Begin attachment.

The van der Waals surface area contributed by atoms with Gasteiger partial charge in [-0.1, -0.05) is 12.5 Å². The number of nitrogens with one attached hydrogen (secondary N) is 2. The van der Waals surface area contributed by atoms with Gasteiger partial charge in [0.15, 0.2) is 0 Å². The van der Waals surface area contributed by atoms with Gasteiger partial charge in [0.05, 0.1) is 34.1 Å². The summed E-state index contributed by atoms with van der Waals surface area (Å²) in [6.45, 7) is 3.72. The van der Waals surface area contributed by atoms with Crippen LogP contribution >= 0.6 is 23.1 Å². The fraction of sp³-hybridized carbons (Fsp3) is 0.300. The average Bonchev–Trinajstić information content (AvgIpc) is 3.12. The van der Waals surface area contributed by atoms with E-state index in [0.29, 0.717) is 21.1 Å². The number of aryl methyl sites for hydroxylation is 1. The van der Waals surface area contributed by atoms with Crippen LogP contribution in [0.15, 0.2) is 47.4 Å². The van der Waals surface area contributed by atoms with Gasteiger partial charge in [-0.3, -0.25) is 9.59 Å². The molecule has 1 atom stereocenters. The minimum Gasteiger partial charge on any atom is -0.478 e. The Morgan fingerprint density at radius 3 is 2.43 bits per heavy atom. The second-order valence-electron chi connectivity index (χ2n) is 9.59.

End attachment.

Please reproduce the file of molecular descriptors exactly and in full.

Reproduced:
The van der Waals surface area contributed by atoms with Gasteiger partial charge in [-0.1, -0.05) is 12.5 Å². The number of nitrogens with one attached hydrogen (secondary N) is 2. The van der Waals surface area contributed by atoms with Gasteiger partial charge in [0.15, 0.2) is 0 Å². The van der Waals surface area contributed by atoms with Gasteiger partial charge in [0.05, 0.1) is 34.1 Å². The summed E-state index contributed by atoms with van der Waals surface area (Å²) in [6.45, 7) is 3.72. The van der Waals surface area contributed by atoms with Crippen LogP contribution >= 0.6 is 23.1 Å². The fraction of sp³-hybridized carbons (Fsp3) is 0.300. The average Bonchev–Trinajstić information content (AvgIpc) is 3.12. The van der Waals surface area contributed by atoms with E-state index in [0.29, 0.717) is 21.1 Å². The number of aryl methyl sites for hydroxylation is 1. The van der Waals surface area contributed by atoms with Crippen LogP contribution in [0.15, 0.2) is 47.4 Å². The van der Waals surface area contributed by atoms with Gasteiger partial charge in [-0.3, -0.25) is 9.59 Å². The molecule has 1 atom stereocenters. The minimum Gasteiger partial charge on any atom is -0.478 e. The Morgan fingerprint density at radius 3 is 2.43 bits per heavy atom. The second-order valence-electron chi connectivity index (χ2n) is 9.59.